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2009-01-22

Ex-Carter Admin Official: Israel Ignored Hamas Offer Days Before Attacking Gaza; Violated Ceasefire with Attacks, Blockade

Guests

Robert Pastor, Senior adviser on conflict resolution at the Carter Center and professor of international relations at American University. He served as national security adviser on Latin America and the Caribbean under President Carter from 1977-81.

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Robert Pastor is a senior adviser to the Carter Center and a professor at American University who met with exiled Hamas political leader Khaled Meshaal in Damascus on Dec. 14, along with former President Jimmy Carter. Pastor says Meshaal indicated Hamas was willing to go back to the ceasefire if Israel would lift the siege on Gaza. He says he passed along the statement to the Israeli military, but he never heard back. Two weeks later, Israel launched its three-week assault that left more than 1,300 Palestinians, most of them civilians, at least a third children, dead. [includes rush transcript]

Transcript

This is a rush transcript. Copy may not be in its final form.

JUAN GONZALEZ: President Obama has pledged "active engagement" for a fragile ceasefire between Israel and Hamas in the Gaza Strip. In his first day in office, Obama called President Hosni Mubarak of Egypt, Prime Minister Ehud Olmert of Israel, King Abdullah of Jordan and President Mahmoud Abbas of the Palestinian Authority. He did not reach out to leaders of Hamas, who rose to power in democratic elections three years ago.

Meanwhile, Obama plans to announce the selection of former Senate majority leader George Mitchell as Middle East envoy. Mitchell is expected to travel to the region almost immediately upon taking the post. Obama will also meet with Secretary of State Hillary Clinton later today.

Israel declared a unilateral ceasefire in Gaza on Saturday, three days before Obama was sworn into office. The twenty-two-day assault killed more than 1,300 Palestinians, most of them civilians, at least a third children. More than 5,500 were injured. Hamas also declared its own week-long ceasefire, which ends on Sunday. Hamas is demanding an immediate reopening of Gaza’s border crossings and the lifting of an Israeli blockade.

This is Hamas spokesperson Fawzi Barhoum.

    FAWZI BARHOUM: [translated] But we are stressing that the stopping of the aggression and the withdrawal of the occupation — God willing, with no return — is not enough. What is needed is a complete ending of the siege and an opening of all crossings and a guarantee that the Zionist occupiers won’t go back to this ugly operation.

JUAN GONZALEZ: Israel has refused to fully open border crossings to allow desperately needed aid, goods and construction materials into Gaza. Meanwhile, exiled Hamas political leader Khaled Meshaal claimed "unequivocal victory" over Israeli forces in the Gaza Strip.

    KHALED MESHAAL: [translated] This is the first war that our nation has won on its land, the first real major war. That’s why the battle in Gaza is a turning point in the conflict with the Zionist enemy. It is establishing, with its achievements, its timing, its greatness, a serious and active strategy for liberation that begins from Palestine and extends with the support of the nation to everywhere.

AMY GOODMAN: Robert Pastor is a senior adviser on conflict resolution at the Carter Center and a professor of international relations at American University. Last month he traveled to Syria with President Carter, where they met with Khaled Meshaal of Hamas. Robert Pastor served as national security adviser on Latin America and the Caribbean under President Carter from 1977 to ’81. He joins us now from Washington, D.C.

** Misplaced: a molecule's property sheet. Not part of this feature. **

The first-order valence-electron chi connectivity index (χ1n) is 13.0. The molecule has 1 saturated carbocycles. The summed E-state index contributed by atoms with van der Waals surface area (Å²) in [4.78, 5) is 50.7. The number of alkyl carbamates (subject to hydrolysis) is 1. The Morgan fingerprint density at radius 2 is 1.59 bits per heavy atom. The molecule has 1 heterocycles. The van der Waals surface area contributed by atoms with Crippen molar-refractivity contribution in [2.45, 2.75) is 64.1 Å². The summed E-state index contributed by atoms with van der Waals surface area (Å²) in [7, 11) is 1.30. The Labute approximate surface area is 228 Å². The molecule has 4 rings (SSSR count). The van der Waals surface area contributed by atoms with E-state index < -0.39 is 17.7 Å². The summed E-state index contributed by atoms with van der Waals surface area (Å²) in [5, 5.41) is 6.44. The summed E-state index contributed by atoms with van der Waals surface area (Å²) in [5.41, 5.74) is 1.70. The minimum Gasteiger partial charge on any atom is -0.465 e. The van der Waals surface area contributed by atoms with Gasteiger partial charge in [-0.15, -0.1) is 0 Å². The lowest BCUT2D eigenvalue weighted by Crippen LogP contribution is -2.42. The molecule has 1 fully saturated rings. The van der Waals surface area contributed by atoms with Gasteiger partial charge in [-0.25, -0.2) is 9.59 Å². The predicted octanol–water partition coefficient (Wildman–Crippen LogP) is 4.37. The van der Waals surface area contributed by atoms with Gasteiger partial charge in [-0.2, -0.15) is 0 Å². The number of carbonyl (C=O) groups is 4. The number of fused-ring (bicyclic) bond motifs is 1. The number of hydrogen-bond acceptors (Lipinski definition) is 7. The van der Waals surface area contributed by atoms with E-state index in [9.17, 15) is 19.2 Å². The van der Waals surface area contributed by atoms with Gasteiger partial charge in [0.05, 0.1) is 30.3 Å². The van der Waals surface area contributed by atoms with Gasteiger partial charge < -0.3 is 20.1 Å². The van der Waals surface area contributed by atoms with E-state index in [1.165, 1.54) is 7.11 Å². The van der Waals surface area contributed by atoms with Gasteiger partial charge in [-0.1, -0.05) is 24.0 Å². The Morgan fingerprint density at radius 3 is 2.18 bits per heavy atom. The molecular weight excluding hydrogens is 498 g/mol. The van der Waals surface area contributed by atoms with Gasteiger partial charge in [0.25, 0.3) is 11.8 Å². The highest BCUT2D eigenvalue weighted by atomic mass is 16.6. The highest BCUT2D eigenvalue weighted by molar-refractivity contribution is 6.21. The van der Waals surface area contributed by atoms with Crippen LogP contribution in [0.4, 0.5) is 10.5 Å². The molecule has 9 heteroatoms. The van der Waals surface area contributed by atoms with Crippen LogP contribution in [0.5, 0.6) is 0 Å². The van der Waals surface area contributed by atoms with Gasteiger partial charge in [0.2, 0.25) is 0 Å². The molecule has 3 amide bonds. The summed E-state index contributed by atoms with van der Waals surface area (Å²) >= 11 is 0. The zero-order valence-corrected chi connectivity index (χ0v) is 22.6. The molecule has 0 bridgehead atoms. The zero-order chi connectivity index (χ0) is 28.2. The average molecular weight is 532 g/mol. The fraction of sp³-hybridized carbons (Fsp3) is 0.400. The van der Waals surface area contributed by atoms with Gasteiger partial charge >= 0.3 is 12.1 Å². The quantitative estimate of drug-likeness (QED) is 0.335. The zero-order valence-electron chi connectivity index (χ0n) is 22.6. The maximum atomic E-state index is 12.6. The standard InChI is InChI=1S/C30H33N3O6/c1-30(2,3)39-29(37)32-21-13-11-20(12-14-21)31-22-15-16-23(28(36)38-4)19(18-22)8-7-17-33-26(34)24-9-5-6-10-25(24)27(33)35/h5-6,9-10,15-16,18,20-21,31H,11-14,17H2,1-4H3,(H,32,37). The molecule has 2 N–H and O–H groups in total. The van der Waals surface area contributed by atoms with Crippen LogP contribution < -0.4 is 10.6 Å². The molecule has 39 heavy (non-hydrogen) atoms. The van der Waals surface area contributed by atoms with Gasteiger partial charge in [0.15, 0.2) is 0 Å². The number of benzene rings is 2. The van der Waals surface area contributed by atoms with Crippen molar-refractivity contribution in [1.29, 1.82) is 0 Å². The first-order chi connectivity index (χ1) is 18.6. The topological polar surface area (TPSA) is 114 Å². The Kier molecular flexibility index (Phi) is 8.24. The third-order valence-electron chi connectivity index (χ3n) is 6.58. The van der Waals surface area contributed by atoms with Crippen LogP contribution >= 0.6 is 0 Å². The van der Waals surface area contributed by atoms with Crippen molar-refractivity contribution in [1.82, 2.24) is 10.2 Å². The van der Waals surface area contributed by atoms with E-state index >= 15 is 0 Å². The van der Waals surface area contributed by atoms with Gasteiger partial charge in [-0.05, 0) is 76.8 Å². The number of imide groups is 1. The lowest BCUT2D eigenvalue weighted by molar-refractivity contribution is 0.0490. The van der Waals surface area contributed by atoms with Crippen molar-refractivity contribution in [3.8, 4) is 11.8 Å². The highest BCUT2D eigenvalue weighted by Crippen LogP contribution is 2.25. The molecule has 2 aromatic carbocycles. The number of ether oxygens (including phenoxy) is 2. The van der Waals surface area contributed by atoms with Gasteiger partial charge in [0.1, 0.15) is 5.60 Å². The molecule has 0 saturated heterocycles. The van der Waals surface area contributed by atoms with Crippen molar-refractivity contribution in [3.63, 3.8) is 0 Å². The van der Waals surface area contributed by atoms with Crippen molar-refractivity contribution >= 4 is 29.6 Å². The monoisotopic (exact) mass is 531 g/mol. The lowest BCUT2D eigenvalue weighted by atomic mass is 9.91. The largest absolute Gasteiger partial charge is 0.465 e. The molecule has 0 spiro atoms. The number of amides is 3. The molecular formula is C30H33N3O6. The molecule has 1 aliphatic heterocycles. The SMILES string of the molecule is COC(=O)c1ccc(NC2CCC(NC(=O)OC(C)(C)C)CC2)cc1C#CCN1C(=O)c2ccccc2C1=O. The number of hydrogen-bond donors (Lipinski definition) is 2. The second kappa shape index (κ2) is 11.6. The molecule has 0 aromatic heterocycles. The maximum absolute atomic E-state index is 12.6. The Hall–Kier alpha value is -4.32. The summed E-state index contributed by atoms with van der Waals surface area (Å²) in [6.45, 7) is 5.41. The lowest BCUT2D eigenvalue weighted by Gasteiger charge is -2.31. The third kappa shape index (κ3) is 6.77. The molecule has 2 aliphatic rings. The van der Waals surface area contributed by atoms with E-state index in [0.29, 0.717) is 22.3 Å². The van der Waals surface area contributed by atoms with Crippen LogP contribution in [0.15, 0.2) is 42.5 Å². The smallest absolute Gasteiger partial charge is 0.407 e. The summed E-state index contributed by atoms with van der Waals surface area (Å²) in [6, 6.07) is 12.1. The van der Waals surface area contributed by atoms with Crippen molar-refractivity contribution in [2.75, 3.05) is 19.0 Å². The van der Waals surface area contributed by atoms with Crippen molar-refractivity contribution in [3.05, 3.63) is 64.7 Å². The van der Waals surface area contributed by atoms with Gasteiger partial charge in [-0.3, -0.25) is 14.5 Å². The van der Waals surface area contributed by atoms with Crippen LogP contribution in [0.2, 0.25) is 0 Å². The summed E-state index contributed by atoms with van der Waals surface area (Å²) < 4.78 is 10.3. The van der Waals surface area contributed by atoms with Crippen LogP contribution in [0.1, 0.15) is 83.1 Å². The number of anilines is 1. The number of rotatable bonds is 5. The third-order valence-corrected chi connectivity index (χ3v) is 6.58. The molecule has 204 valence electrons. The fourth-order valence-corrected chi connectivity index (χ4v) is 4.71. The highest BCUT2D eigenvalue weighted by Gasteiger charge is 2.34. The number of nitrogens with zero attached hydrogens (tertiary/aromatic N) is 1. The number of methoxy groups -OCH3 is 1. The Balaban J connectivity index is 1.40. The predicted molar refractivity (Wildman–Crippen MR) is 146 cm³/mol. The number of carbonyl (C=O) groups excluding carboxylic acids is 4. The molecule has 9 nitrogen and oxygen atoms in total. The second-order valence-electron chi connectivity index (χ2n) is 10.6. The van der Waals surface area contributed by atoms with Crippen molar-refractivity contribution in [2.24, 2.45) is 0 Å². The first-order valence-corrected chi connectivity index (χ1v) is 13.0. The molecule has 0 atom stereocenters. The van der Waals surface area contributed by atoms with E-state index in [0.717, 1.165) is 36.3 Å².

Welcome to Democracy Now!, Robert Pastor. Can you tell us about this crucial trip you took just before the Israeli assault?

ROBERT PASTOR: Well, we have, of course, visited the Middle East many times before that and had previous conversations with Khaled Meshaal. But on this trip, it occurred just before the end of the six-month ceasefire. And the question is whether it would be renewed.

On the part of Hamas, they made very clear that they had done what they could do to try to stop the rockets. And indeed, from the period from late June to November 4th, when the Israelis intervened in Gaza to close down a tunnel, they had virtually stopped the rockets. But from their side, Israel had not complied with the ceasefire. It was supposed to have lifted all of the border crossings, allowing 750 trucks a day to go in. That never came close to occurring. In the absence of opening of those crossings, they said they would not renew the ceasefire.

JUAN GONZALEZ: Well, one of the things that Israel has been repeatedly claiming is that during the ceasefire, that Hamas was restocking, increasingly smuggling in more arms into Gaza. Your response or sense about the veracity of those claims?

ROBERT PASTOR: Oh, I have no doubt that Hamas was importing rockets during the entire period, but that was never one of the elements in the ceasefire agreement. I don’t even know if it was seriously negotiated by Israel through Egypt. So, their importing the rockets did not necessarily imply a violation of the ceasefire agreement.

The key element, from the Israeli standpoint, in the ceasefire was to stop the rockets. Hamas acknowledged that it did not stop them on June 19th, which was required under the agreement. But within ten days, they were able to stop it. And between then and November 4th, a total of eleven rockets, fewer than three a month, were fired. And according to Hamas, most of these came from militant groups, including one associated with Fatah. So from their side, they felt they pretty much kept to the agreement.

AMY GOODMAN: So, can you explain, Robert Pastor, who exactly you and President Carter communicated with?

ROBERT PASTOR: Well, in Damascus, of course, we met with the politburo and Khaled Meshaal. I went on to the West Bank in Israel and met with senior leaders from both the Palestinian Authority and other Hamas leaders, as well as senior Israeli government officials, and, in the case of Israel, communicated very clearly that Hamas felt and was willing to contemplate extending the ceasefire if Israel would lift the siege on that. I think, by this time, they considered it, and they said they would get back to me with a very specific response, but they didn’t.

AMY GOODMAN: What exactly happened on November 4th?

ROBERT PASTOR: On November 4th, Israel intervened into Gaza to shut down a tunnel. There is some dispute as to whether that tunnel was intended to capture an Israeli soldier or whether it was a defensive tunnel to protect against an Israeli incursion. But in the course of that particular incursion, which of course was a violation of the ceasefire, six Hamas militants were killed. Hamas then responded with 124 rockets that month. So, to a certain degree, the ceasefire was broken as early as November 4th, but technically it was to extend six months until December 19th.